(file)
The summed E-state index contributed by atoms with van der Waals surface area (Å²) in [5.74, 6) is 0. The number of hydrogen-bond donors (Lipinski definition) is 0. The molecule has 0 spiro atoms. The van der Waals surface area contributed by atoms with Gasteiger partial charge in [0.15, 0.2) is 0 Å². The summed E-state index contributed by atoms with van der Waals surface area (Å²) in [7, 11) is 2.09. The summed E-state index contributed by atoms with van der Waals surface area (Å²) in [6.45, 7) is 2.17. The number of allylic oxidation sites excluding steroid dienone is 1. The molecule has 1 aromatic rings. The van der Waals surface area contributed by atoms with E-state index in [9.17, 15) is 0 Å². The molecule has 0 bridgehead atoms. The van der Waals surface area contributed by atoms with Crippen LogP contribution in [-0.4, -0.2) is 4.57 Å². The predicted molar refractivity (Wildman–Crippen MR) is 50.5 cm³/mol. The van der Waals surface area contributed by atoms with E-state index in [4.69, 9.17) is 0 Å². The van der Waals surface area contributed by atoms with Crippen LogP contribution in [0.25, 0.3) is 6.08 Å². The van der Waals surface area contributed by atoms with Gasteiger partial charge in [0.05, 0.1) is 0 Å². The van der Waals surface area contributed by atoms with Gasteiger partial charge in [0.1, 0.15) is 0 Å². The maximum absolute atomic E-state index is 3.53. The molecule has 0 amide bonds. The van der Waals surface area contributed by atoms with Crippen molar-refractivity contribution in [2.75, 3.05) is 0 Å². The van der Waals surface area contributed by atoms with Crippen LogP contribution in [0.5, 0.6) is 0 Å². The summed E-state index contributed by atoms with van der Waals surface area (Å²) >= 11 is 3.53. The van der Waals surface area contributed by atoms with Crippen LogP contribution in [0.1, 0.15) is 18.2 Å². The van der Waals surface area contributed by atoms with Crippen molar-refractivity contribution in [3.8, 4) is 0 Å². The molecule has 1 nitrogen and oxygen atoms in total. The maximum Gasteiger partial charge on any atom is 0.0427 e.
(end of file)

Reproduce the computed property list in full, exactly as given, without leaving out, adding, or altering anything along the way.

The summed E-state index contributed by atoms with van der Waals surface area (Å²) in [5.74, 6) is 0. The number of hydrogen-bond donors (Lipinski definition) is 0. The molecule has 0 spiro atoms. The van der Waals surface area contributed by atoms with Gasteiger partial charge in [0.15, 0.2) is 0 Å². The summed E-state index contributed by atoms with van der Waals surface area (Å²) in [7, 11) is 2.09. The summed E-state index contributed by atoms with van der Waals surface area (Å²) in [6.45, 7) is 2.17. The number of allylic oxidation sites excluding steroid dienone is 1. The molecule has 1 aromatic rings. The van der Waals surface area contributed by atoms with E-state index in [9.17, 15) is 0 Å². The molecule has 0 bridgehead atoms. The van der Waals surface area contributed by atoms with Crippen LogP contribution in [-0.4, -0.2) is 4.57 Å². The predicted molar refractivity (Wildman–Crippen MR) is 50.5 cm³/mol. The van der Waals surface area contributed by atoms with E-state index in [4.69, 9.17) is 0 Å². The van der Waals surface area contributed by atoms with Crippen LogP contribution in [0.25, 0.3) is 6.08 Å². The van der Waals surface area contributed by atoms with Gasteiger partial charge in [0.05, 0.1) is 0 Å². The van der Waals surface area contributed by atoms with Gasteiger partial charge in [0.1, 0.15) is 0 Å². The maximum absolute atomic E-state index is 3.53. The molecule has 0 amide bonds. The van der Waals surface area contributed by atoms with Crippen molar-refractivity contribution in [2.75, 3.05) is 0 Å². The van der Waals surface area contributed by atoms with Crippen LogP contribution in [0.5, 0.6) is 0 Å². The summed E-state index contributed by atoms with van der Waals surface area (Å²) >= 11 is 3.53. The van der Waals surface area contributed by atoms with Crippen LogP contribution in [0.1, 0.15) is 18.2 Å². The van der Waals surface area contributed by atoms with Crippen molar-refractivity contribution in [3.8, 4) is 0 Å². The molecule has 1 nitrogen and oxygen atoms in total. The maximum Gasteiger partial charge on any atom is 0.0427 e.